Thursday May 12

We were planning to stay and explore and snorkel some more and do an overnighter to Chukai. However, the breeze was up early making for a jiggly anchorage so we headed off. Enjoyed 3 hours of nice sailing before engine had to be turned on. Breeze soon returned and we sailed lazily onward. Esoterica and Court Jester anchored for the night on a sandbank in the middle of nowhere. We decided to keep wafting along and anchored off the beach just south of the Chukai River Entrance at 0200. Thankfully we encountered no FAD's or nets.

Friday May 13

Entered the River and motored a few miles up passed all the Rally boats anchored along the Riverbank. We found a spot right off the town centre. We were near Allure of NZ and she was misbehaving and moving all over the place to the opposing tune of current and wind. We moved a bit further away.

The call to prayer was loud which did not bode well for the 0430 wake up call. The heat was stifling as we went ashore and had a look around this busy port town.

Wealth from oil revenues has been spent on some interesting architecture

The Stainless Steel work done here is amazing.

And the fruit markets fantastic

We went back into town for fuel and then again for dinner with John and Kerryn. Great Chinese food. The people, especially the kids were very friendly.
At high tide in the afternoonwe were able to go up a small tributary to get close to the Petrol station and get 110 litres of deisel.

Early night with loud karaoke music as a lullaby.

Saturday 14 May

Coach tour today of the next province to the south. First stop was traditional Malasian breakfast at a roadside stop. We had already had breakfast but we tucked in again to some delicious local food. We are finding the food on the East Coast much betterthan the West Coast.

Our tour guide was very good and gave us a running commentary of the history ofthe areas we would be visiting Next stop was a Government funded Turtle Hatchery. With its small blue and white tiled pools it was like stepping back into the 1970's.

We continued on to Sungai Lembing. This was a major tin mine many years and was the Japanese centre of government during the WWII ocupation. The mine remained productive until the fall in tin price in the 1980's forced its closure. The mine superintants house. was beautifully preserved and the museum was excellent.
The mine is. the second largest underground tin mine in the world with 332 km of tunnelsto a depth of 700m. The British ran the mine successfully with over 1400 workers employed. After the mine closed in the 1980's a tempoary rise in tin prices in the 1990's had locals sneaking into the old mine and extracting hundreds of tonnes of tin from the mother lode creating a huge cavern in the process.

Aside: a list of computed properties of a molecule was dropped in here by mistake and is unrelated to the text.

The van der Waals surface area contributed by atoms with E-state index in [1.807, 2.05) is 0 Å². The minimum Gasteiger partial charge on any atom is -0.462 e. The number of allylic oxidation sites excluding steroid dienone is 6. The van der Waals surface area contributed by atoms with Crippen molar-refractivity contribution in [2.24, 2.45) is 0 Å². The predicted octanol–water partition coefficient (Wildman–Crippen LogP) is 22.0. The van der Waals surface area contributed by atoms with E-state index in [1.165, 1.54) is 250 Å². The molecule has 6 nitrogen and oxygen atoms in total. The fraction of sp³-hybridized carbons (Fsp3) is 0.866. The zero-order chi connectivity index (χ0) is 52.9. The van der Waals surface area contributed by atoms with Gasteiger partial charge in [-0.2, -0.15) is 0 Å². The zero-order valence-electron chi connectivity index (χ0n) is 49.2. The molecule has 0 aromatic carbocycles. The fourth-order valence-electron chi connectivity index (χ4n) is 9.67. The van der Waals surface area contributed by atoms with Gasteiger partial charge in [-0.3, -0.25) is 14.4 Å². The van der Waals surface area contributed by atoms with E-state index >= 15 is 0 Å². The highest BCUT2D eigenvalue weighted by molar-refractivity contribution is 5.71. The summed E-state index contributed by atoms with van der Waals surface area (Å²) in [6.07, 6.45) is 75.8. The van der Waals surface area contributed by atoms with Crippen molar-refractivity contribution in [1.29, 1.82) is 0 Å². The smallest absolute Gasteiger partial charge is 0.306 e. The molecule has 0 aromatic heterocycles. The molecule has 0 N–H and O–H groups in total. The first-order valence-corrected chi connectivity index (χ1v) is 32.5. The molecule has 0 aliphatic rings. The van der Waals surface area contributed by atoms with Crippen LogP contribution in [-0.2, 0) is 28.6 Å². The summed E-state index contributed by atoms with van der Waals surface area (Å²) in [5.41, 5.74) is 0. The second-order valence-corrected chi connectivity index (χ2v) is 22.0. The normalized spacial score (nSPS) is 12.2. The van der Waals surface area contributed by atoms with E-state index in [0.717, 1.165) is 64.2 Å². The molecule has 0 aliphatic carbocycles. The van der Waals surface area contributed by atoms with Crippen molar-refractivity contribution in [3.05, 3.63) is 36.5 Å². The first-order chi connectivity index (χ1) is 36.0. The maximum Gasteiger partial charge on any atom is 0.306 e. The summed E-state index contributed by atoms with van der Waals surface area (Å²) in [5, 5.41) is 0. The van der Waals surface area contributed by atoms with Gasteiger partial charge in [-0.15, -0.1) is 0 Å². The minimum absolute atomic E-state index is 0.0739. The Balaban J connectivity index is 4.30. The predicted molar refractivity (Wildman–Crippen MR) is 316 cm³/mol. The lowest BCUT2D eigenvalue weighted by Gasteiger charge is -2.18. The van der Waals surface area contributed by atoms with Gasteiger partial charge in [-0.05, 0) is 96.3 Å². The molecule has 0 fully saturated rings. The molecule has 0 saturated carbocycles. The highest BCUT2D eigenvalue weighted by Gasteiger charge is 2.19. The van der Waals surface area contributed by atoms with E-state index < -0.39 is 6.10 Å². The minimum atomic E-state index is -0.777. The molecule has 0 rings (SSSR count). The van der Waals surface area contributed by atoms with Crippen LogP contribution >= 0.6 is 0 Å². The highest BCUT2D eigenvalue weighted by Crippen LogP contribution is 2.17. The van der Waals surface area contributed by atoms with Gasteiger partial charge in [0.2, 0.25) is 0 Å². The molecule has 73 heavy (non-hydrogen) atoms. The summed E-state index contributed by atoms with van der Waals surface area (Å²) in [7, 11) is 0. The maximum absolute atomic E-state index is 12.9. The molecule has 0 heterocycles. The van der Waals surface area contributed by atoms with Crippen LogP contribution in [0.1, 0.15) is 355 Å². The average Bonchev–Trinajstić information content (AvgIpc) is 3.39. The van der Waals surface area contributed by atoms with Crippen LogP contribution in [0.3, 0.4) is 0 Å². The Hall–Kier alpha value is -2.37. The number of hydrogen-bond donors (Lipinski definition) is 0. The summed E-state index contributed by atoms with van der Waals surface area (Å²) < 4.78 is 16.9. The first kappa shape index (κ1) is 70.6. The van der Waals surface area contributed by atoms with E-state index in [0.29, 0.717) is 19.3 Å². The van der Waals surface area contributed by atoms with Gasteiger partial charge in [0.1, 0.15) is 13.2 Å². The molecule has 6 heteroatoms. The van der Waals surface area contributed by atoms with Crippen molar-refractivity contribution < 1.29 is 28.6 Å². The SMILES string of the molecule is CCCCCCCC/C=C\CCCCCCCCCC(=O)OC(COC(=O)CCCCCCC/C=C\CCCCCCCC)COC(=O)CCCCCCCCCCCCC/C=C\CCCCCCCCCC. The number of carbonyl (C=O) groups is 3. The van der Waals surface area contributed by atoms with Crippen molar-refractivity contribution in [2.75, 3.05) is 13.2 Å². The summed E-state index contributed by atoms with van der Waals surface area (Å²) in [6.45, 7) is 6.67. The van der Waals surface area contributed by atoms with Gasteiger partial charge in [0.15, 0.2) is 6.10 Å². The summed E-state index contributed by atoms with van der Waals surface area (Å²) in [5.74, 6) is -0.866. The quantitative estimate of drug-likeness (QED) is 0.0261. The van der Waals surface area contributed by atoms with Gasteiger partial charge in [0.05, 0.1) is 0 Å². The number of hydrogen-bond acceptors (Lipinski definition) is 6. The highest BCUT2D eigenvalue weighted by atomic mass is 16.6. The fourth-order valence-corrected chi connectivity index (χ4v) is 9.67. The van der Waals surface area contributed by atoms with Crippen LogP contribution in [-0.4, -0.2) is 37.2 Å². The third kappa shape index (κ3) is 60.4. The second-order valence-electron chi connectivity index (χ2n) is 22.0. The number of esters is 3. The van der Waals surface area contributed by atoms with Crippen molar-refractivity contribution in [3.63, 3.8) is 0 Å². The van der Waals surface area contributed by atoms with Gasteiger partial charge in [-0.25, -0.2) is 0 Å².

We toured the tunnels which have been set up well for tourism.



Lunch followed at a local Restaraunt, then on to a Batik Factory where we watch the different processes for making the patterns on the material.
Hand Painting
Hot wax to stop the dye penetrating areas. After dyeing the wax is removed with boiling water.

Pattern irons dipped in molten wax applied to the fabric.

It was a most enjoyable and interesting day. Our thanks to The Ministry of Tourism Pahang Province for organising it all for us.

To finish the buses pulled into a local supermarket so that we could buy some more provisions. Finished the day with another great meal ashore after dropping off the laundry at the local “doby”, laundry service.

Sunday May 15

A morning of housekeeping. Dropped the crew ashore to pick up the laundry and some outboard fuel. All Lea's credit on her phone has disappeared so she hoped to sort that as well. Tide was very low which made access to the river steps very difficult.

All organised by midday so we headed out of the river along with many of the fleet. A light NE breeze held us to the coast so we anchored late afternoon in a small bay with Meridian after dodging lots of fishing nets, Oil Rig support vessels and passing through the restricted area around the Kemaman Refinery.

Phil and Helen joined us for sundowners.


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